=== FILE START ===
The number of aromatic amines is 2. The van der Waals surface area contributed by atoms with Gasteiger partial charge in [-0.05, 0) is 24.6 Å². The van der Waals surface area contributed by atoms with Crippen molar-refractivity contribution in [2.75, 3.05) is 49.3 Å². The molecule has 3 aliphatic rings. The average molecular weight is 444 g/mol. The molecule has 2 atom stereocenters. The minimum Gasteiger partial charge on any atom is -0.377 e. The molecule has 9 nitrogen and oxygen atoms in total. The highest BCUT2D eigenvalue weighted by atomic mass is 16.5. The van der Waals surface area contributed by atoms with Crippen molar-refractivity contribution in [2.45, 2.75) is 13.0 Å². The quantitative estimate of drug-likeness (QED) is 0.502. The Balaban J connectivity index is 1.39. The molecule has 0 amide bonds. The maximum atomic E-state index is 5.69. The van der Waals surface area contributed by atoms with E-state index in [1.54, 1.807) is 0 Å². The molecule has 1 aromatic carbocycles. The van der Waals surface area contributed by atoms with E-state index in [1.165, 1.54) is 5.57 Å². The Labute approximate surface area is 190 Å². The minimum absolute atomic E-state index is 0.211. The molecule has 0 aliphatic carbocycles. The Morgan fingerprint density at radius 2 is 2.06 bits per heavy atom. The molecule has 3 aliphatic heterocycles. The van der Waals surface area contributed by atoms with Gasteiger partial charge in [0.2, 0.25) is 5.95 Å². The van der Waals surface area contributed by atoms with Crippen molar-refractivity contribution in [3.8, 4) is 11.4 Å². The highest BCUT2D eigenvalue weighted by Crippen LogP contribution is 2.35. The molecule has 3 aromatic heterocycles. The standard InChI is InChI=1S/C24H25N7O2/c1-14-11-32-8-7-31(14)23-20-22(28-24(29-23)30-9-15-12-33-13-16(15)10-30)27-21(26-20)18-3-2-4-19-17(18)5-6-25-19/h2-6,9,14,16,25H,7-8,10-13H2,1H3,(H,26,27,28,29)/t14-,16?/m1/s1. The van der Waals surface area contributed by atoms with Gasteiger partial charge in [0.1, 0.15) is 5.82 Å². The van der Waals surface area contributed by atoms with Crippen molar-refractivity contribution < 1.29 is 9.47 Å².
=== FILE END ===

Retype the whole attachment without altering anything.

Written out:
The number of aromatic amines is 2. The van der Waals surface area contributed by atoms with Gasteiger partial charge in [-0.05, 0) is 24.6 Å². The van der Waals surface area contributed by atoms with Crippen molar-refractivity contribution in [2.75, 3.05) is 49.3 Å². The molecule has 3 aliphatic rings. The average molecular weight is 444 g/mol. The molecule has 2 atom stereocenters. The minimum Gasteiger partial charge on any atom is -0.377 e. The molecule has 9 nitrogen and oxygen atoms in total. The highest BCUT2D eigenvalue weighted by atomic mass is 16.5. The van der Waals surface area contributed by atoms with Crippen molar-refractivity contribution in [2.45, 2.75) is 13.0 Å². The quantitative estimate of drug-likeness (QED) is 0.502. The Balaban J connectivity index is 1.39. The molecule has 0 amide bonds. The maximum atomic E-state index is 5.69. The van der Waals surface area contributed by atoms with E-state index in [1.54, 1.807) is 0 Å². The molecule has 1 aromatic carbocycles. The van der Waals surface area contributed by atoms with E-state index in [1.165, 1.54) is 5.57 Å². The Labute approximate surface area is 190 Å². The minimum absolute atomic E-state index is 0.211. The molecule has 0 aliphatic carbocycles. The Morgan fingerprint density at radius 2 is 2.06 bits per heavy atom. The molecule has 3 aliphatic heterocycles. The van der Waals surface area contributed by atoms with Gasteiger partial charge in [0.2, 0.25) is 5.95 Å². The van der Waals surface area contributed by atoms with Crippen molar-refractivity contribution in [3.8, 4) is 11.4 Å². The highest BCUT2D eigenvalue weighted by Crippen LogP contribution is 2.35. The molecule has 3 aromatic heterocycles. The standard InChI is InChI=1S/C24H25N7O2/c1-14-11-32-8-7-31(14)23-20-22(28-24(29-23)30-9-15-12-33-13-16(15)10-30)27-21(26-20)18-3-2-4-19-17(18)5-6-25-19/h2-6,9,14,16,25H,7-8,10-13H2,1H3,(H,26,27,28,29)/t14-,16?/m1/s1. The van der Waals surface area contributed by atoms with Gasteiger partial charge in [0.1, 0.15) is 5.82 Å². The van der Waals surface area contributed by atoms with Crippen molar-refractivity contribution < 1.29 is 9.47 Å².